Changing Devotion

Mount-St-AlphonsusDevotion to Our Lady of Perpetual Help has been a constant feature of life in Mount St Alphonsus since December 1867, but the forms of the devotion have changed. The Redemptorists in St Louis developed the weekly or “perpetual novena” in the 1930s. It was brought Clonard Monastery in Belfast in 1943 Fr Matthew Meighan, an American Redemptorist serving as a chaplain with the American forces. From Belfast, it spread from Clonard to Limerick and to many other centres in Ireland.

An annual nine-day novena in preparation for the feast of Our Lady of Perpetual Help had been celebrated in Limerick for many years. Fr Vincent Kavanagh decided it needed refreshing, and re-launched it as the “Solemn Novena” in 1973. Fr Vincent highlighted the celebratory and festive side of the event. He also recognized how important prayer of petition and intercession was for the people celebrating the novena. People were encouraged to write their prayers of petition and thanksgiving, as they always had been, and samples of these were read at each novena celebration. These are truly the prayers of the faithful.

Fr Kavanagh was ahead of his time in harnessing the talents of professional people in both developing and promoting the novena. He believed in the power of advertising and began using such forms of advertising as road signs and information flyers in a way that was regarded as revolutionary at the time. The Limerick Redemptorists, inspired by the pioneering work of Fr Vincent, launched a digital advertising campaign in the lead up to this year’s Solemn Novena. The campaign – Limerick’s Novena – was very well regarded and received extensive media coverage, as did the decision to advertise the novena on the city buses. When Jesus told us to preach the Gospel on the highways and the byways, he surely intended us to take to the digital highway as well.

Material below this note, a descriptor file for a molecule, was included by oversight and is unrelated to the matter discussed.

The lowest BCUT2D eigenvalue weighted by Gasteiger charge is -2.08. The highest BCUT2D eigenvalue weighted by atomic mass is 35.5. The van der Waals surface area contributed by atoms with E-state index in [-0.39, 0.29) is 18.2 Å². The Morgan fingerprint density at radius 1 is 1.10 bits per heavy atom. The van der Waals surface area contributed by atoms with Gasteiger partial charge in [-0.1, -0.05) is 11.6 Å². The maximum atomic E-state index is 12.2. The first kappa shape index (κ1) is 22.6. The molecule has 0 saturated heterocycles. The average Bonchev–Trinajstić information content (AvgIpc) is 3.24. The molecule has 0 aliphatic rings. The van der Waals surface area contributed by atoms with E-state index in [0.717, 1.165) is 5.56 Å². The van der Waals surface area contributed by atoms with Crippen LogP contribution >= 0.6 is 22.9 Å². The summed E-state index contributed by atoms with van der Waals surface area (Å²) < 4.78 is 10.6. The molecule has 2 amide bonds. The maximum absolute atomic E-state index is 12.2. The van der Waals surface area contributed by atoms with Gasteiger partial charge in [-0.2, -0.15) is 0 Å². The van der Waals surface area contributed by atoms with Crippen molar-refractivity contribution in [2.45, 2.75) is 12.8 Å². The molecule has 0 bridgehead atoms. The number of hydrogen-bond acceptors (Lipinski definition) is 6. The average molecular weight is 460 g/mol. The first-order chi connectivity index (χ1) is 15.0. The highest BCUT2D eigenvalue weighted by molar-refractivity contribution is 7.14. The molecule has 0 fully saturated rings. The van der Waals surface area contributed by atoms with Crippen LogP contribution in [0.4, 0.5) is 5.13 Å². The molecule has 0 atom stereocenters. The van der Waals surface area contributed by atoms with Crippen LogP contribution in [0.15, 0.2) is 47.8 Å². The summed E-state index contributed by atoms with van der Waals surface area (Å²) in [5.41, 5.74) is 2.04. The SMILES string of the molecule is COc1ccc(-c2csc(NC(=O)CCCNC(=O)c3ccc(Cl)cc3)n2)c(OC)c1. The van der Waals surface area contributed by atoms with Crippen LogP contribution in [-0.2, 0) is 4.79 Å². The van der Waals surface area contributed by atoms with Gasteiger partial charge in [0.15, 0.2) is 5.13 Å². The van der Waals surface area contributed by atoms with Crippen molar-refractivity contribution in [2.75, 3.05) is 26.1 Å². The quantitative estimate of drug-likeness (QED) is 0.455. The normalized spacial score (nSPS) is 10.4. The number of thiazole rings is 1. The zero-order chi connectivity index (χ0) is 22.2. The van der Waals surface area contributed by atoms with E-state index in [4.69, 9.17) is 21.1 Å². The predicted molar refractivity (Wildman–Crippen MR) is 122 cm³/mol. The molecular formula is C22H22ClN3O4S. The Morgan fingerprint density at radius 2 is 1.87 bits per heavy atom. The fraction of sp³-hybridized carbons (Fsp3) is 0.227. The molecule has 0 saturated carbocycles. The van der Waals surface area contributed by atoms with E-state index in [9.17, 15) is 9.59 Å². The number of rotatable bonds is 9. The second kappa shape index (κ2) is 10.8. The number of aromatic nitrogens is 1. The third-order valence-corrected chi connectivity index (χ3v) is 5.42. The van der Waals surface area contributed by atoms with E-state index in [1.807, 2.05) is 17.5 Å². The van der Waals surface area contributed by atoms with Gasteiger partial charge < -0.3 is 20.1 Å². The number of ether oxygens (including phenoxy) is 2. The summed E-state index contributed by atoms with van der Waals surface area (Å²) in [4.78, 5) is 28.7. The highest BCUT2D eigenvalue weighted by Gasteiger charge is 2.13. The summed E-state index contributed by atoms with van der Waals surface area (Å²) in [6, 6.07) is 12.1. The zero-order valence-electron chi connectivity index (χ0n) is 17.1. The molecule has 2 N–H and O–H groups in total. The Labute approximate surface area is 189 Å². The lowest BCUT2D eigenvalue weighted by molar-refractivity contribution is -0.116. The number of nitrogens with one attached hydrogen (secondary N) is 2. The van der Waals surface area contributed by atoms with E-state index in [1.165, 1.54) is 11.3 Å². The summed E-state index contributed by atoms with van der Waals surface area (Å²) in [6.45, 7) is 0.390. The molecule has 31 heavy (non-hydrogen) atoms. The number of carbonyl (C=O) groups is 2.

Travelling Madonna?

Celebrated each year in June, the Solemn Novena continues to attract more than 10,000 people to its ten daily celebrations, from 7am and until 10.30pm. There is also a satellite novena in Holy Family Church, Southill, each evening.

The Redemptorists worldwide are celebrating the 150th anniversary of their relationship with the icon of Our Lady of Perpetual Help and of the mandate of Blessed Pope Pius IX to make Mary known to the world as Our Lady of Perpetual Help. The centrepiece of the celebrations in Ireland will be a pilgrimage with a copy of the Icon to all of the 26 Irish Cathedrals. This pilgrimage will begin in Mount St Alphonsus on Monday April 4th 2016 and conclude in Clonard Monastery on May 15th. The pilgrimage website – www.followtheicon.ie – will go live on the First Sunday of Advent, November 29th, 2015.

An ancient prayer inscribed in Latin on the archway over the icon captures much of what devotion to Mary has meant to the people of Shannonside: Dear Mother of the Redeemer, help the fallen people who strive to rise again.

Seamus Enright is Rector of Mount St Alphonsus, where he also serves as Director of the Solemn Novena. He chairs the Irish Committee for the 150th Jubilee of Redemptorist Devotion to Our Lady of Perpetual Help.

The Redemptorists are a religious congregation of brothers, most of whom are priests. We live in community and are passionate about preaching the Gospel, especially to those who feel abandoned and live on the edges of church and society. A growing network of co-workers and associates is evidence of our conviction about the importance of partnership in mission and of our commitment to enable all the baptized to take their rightful place in the life and ministry of the church.